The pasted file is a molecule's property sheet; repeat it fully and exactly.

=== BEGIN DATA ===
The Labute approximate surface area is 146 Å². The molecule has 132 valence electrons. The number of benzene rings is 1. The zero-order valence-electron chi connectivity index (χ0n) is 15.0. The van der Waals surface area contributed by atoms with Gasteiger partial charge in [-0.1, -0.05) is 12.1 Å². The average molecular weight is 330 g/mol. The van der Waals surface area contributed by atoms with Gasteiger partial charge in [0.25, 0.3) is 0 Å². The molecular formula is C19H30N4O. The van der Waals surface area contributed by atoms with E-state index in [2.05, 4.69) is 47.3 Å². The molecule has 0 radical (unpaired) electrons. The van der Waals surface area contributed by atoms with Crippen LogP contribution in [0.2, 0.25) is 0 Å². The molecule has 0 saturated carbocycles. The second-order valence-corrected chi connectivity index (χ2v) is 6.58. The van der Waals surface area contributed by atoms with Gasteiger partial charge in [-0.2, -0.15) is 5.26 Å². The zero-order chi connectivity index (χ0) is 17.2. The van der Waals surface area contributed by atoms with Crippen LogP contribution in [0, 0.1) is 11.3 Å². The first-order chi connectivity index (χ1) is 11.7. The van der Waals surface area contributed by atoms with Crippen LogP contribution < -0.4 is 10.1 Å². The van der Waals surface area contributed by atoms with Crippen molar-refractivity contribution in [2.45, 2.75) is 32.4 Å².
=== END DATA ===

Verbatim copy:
The Labute approximate surface area is 146 Å². The molecule has 132 valence electrons. The number of benzene rings is 1. The zero-order valence-electron chi connectivity index (χ0n) is 15.0. The van der Waals surface area contributed by atoms with Gasteiger partial charge in [-0.1, -0.05) is 12.1 Å². The average molecular weight is 330 g/mol. The van der Waals surface area contributed by atoms with Gasteiger partial charge in [0.25, 0.3) is 0 Å². The molecular formula is C19H30N4O. The van der Waals surface area contributed by atoms with E-state index in [2.05, 4.69) is 47.3 Å². The molecule has 0 radical (unpaired) electrons. The van der Waals surface area contributed by atoms with Crippen LogP contribution in [0.2, 0.25) is 0 Å². The molecule has 0 saturated carbocycles. The second-order valence-corrected chi connectivity index (χ2v) is 6.58. The van der Waals surface area contributed by atoms with Gasteiger partial charge in [-0.2, -0.15) is 5.26 Å². The zero-order chi connectivity index (χ0) is 17.2. The van der Waals surface area contributed by atoms with Crippen LogP contribution in [0, 0.1) is 11.3 Å². The first-order chi connectivity index (χ1) is 11.7. The van der Waals surface area contributed by atoms with Crippen LogP contribution < -0.4 is 10.1 Å². The van der Waals surface area contributed by atoms with Crippen molar-refractivity contribution in [2.45, 2.75) is 32.4 Å².